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Poul M. Thomsen

By | October 26th, 2011|

Poul M. Thomsen is the Director of the IMF’s European Department. He is currently in charge of the IMF’s programs with Greece and Portugal, and also oversees the work of other country teams, including Iceland, Romania, and Ukraine.

During the 1990s and early 2000s, Thomsen gained extensive knowledge of the economic and social problems facing the countries in Central and Eastern Europe through multiple assignments in the region, including as the IMF’s Senior Resident Representative and Head of the Fund's Moscow Office.

 

Latest posts:

Emerging Europe—Lessons from the Boom-Bust Cycle

By | October 20th, 2010|Economic Crisis, Emerging Markets, Europe, Financial Crisis, International Monetary Fund|

Almost unnoticed amidst the difficulties in western Europe, the other half of the continent has begun to recover from the deepest slump in its post-transition period. In our fall 2010 Regional Economic Outlook, the emerging economies in central and eastern Europe are projected to grow by 3¾ percent this year and next—a relief after the 6 percent decline in 2009. But the boom years before the crisis had left much of the region addicted to foreign-financed credit growth, making it very vulnerable to a disruption in capital inflows. So, as the region emerges from the crisis, the big question is how do we avoid a repeat?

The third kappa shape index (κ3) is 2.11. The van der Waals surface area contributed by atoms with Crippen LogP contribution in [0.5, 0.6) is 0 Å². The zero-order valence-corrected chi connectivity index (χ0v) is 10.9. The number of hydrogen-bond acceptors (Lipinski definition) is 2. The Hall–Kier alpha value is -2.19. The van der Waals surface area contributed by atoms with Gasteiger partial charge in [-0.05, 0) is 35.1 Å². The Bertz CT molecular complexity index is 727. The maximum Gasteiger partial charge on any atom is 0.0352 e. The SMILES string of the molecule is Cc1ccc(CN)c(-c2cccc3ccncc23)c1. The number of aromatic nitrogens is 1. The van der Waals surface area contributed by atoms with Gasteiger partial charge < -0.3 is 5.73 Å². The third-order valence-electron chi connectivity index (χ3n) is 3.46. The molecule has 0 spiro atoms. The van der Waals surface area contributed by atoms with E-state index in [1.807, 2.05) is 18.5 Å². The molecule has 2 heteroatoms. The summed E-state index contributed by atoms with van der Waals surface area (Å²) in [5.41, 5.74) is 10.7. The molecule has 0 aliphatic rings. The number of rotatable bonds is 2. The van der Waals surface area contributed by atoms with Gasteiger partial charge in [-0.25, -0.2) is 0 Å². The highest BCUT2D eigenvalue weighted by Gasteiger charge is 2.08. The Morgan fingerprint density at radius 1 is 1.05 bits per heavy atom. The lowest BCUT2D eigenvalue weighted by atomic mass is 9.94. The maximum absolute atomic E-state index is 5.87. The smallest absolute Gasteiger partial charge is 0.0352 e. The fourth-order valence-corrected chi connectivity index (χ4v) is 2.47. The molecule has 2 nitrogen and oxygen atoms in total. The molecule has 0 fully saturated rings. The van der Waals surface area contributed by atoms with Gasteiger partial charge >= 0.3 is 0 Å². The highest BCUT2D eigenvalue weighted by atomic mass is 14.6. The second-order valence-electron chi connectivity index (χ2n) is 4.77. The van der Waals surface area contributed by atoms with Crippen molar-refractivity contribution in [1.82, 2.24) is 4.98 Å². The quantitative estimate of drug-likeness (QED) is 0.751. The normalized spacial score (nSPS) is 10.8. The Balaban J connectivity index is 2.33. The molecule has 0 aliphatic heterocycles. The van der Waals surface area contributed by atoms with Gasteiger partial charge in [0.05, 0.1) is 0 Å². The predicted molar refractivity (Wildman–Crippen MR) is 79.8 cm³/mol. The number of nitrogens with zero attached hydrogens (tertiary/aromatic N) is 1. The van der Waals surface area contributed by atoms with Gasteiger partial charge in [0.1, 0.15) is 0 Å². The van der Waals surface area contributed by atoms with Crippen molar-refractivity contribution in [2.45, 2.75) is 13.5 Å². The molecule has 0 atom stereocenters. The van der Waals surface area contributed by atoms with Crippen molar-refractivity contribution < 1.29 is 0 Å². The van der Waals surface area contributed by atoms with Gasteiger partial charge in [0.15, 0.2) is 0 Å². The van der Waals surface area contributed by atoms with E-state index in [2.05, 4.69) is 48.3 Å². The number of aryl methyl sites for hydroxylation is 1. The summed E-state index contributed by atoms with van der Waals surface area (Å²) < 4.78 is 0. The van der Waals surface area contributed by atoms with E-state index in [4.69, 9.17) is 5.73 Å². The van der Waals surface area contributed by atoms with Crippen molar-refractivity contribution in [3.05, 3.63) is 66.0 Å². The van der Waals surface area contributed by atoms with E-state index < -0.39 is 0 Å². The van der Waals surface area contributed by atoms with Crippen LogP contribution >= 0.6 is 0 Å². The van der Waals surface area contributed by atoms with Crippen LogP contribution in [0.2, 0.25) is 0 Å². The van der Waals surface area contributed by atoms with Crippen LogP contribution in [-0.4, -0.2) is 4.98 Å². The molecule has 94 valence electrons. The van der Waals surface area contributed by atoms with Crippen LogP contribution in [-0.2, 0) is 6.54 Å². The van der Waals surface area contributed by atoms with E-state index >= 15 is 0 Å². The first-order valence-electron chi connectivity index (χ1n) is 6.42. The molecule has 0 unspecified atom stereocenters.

Reigniting Growth in Emerging Europe

By | February 10th, 2010|Economic Crisis, Emerging Markets, Europe, Financial Crisis, growth, recession|

Following the global economic crisis, Europe's emerging economies will need to find new sources of growth to increase their share of world markets. Marek Belka, head of the IMF's European Department, says growth will need to come from manufacturing and services, rather than, in the past, construction, real estate, and banking. But he argues that Emerging Europe has transformed itself many times before and is quite capable of doing it again.

Life after the Crisis: A Perspective from Emerging Europe and Central Asia

By | October 8th, 2009|Annual Meetings, Economic Crisis, Emerging Markets|

By Caroline Atkinson

The Program of Seminars takes place outside the formal framework of the Annual Meetings. But to many people, they were the main reason for making the trip to Istanbul.

The program's October 4 offering included a first-hand perspective of how three emerging market countries—Turkey, Slovakia, and Ukraine—have weathered the crisis. We also got a glimpse of the methodology the IMF is using to become better at sounding the alarm if it sees new vulnerabilities building up in the world economy.

More Europe, not less

Ukraine was running a high fiscal deficit at the outset of the crisis, which made it vulnerable when the global economy came unstuck, Vice Prime Minister Hryhoriy Nemyria said. The lack of progress on structural reforms had reinforced the external shock, and had brought home just how dependent the country was on just one sector, steel, which accounts for 40 percent of all export earnings. Continue reading “Life after the Crisis: A Perspective from Emerging Europe and Central Asia” »
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